Legislators to appeal to Patrick about MCAS
Date: 2/15/2012Feb. 15, 2012
By G. Michael Dobbsnews@thereminder.com
SPRINGFIELD Members of the city's legislative delegation meeting with City Councilor Kateri Walsh last week, expressed a fear that a home rule petition to shift the date of the March and April Massachusetts Comprehensive Assessment System test (MCAS) wouldn't make it through the State House in time to make a difference.
Instead State Sen. James Welch and State Reps. Sean Curran and Michael Finn said they would seek a meeting with Gov. Deval Patrick in order to move the date. Aides to State Reps. Benjamin Swan and Brian Ashe, also voiced support for the change in dates.
The meeting on Feb. 10 came after the receipt of a letter to Mayor Domenic Sarno from Commissioner of Elementary and Secondary Education Mitchell Chester in response to the mayor's request to move the March and April tests to April and May.
The reason for the change of the dates is to acknowledge the issues caused by the June 1, 2011 tornado and the Oct. 29, 2011 snowstorm. The snowstorm caused an issue with teaching days this year and the tornado still has an effect on some students, according to Arlindo Alves, the professional relationship associate for the Springfield Education Association (SEA).
Alves said that moving the test dates would be "best for the children."
Walsh, who credited SEA President Timothy Collins for spearheading the effort, called the change in dates "an issue of fairness."
Curran explained a home rule petition to shift the dates could take up to 10 weeks to move through the House before it made it to the Senate. If passed by both sides of the Legislature, Patrick would then have to approve it.
"I doubt it will pass in time for the children of Springfield," Curran said.
A meeting with the governor, however, could convince him to speak with Chester to seek a solution.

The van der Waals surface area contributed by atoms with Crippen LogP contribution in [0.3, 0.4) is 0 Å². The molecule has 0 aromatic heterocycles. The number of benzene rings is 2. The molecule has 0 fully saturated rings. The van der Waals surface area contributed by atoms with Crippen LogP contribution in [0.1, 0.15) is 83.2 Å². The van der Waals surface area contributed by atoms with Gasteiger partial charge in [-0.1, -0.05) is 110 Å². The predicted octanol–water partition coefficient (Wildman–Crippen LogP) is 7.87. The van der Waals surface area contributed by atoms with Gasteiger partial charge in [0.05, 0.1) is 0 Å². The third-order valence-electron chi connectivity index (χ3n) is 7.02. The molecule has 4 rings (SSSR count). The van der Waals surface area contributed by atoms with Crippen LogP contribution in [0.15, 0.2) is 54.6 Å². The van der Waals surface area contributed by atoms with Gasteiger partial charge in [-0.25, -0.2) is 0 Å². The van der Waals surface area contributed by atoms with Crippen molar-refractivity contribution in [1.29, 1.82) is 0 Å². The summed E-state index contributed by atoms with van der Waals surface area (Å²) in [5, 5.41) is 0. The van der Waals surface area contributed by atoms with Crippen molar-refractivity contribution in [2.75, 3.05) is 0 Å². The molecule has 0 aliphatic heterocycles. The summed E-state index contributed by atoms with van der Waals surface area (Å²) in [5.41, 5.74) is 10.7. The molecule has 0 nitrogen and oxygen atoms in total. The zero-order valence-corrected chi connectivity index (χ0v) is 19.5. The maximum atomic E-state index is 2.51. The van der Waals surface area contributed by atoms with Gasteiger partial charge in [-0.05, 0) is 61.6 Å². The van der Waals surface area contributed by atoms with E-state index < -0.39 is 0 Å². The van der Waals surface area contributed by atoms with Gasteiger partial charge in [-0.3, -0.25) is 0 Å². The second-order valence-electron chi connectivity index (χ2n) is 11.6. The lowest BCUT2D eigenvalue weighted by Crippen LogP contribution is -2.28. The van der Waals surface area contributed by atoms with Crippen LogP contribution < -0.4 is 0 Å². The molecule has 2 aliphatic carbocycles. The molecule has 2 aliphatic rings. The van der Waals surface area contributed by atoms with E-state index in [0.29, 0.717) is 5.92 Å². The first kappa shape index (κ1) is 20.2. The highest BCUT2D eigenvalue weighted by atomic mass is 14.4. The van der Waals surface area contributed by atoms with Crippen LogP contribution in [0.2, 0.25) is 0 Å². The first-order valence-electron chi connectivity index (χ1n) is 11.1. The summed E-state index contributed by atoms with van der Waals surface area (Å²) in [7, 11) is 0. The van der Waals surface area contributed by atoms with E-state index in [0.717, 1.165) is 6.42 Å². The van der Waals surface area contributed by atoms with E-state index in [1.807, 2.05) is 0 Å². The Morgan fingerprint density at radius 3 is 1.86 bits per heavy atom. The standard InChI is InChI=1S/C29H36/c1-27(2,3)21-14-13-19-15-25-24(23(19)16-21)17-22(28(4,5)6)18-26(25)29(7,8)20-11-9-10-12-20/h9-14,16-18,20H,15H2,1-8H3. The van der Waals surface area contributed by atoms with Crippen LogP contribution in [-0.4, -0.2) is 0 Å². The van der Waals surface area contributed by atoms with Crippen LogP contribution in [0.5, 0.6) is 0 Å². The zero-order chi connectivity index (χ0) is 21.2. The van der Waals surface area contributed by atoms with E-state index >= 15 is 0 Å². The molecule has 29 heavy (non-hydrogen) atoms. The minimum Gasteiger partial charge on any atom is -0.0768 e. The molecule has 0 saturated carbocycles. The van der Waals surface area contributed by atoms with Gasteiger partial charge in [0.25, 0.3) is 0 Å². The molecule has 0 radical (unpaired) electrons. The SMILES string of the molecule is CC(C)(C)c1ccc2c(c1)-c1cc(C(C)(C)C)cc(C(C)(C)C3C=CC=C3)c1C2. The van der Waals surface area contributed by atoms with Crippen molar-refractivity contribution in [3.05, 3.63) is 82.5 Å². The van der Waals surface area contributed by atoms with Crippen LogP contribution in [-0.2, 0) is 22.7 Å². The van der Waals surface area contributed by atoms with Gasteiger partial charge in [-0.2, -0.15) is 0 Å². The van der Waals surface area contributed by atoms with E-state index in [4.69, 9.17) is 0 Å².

"He [Patrick] does have the authority to change it," Curran said.
In his letter, Chester warned of repercussions from shifting the date.
"First, students in grade 10 will lose a crucial opportunity to earn their Competency Determination (CD) in ELA [English Language Arts], a prerequisite for obtaining a high school diploma … Second, grade 10 students who do not take the spring 2012 ELA test will be ineligible to qualify for the John and Abigail Adams Scholarship, which provides a tuition waiver at Massachusetts colleges and universities, even if they subsequently pass an ELA retest … Third, Springfield's non-participation will affect students in all grades by depriving educators of data used to improve curriculum and instruction … Fourth, federal and state laws require annual assessment of students in tested grades. Failure to test in ELA this spring may jeopardize federal and/or state funds," he wrote.
No representative of the School Department attended the meeting and, when asked about School Superintendent Dr. Alan Ingram's stance on the issue, Azell Cavaan, the chief communications officer for the department, said, "Superintendent of Schools Dr. Alan Ingram supported the effort to request an MCAS extension and sent a letter of such request to Commissioner Mitchell Chester. The commissioner recently responded to the district's request, saying that an extension would not be possible. The superintendent respects that decision."
Nancy de Prosse, a representative of the Massachusetts Teachers Association who works with the SEA, noted the Springfield system has 10 Level Four schools the lowest assessment of educational achievement and that the MCAS tests on the set dates puts "incredible pressure" on these schools.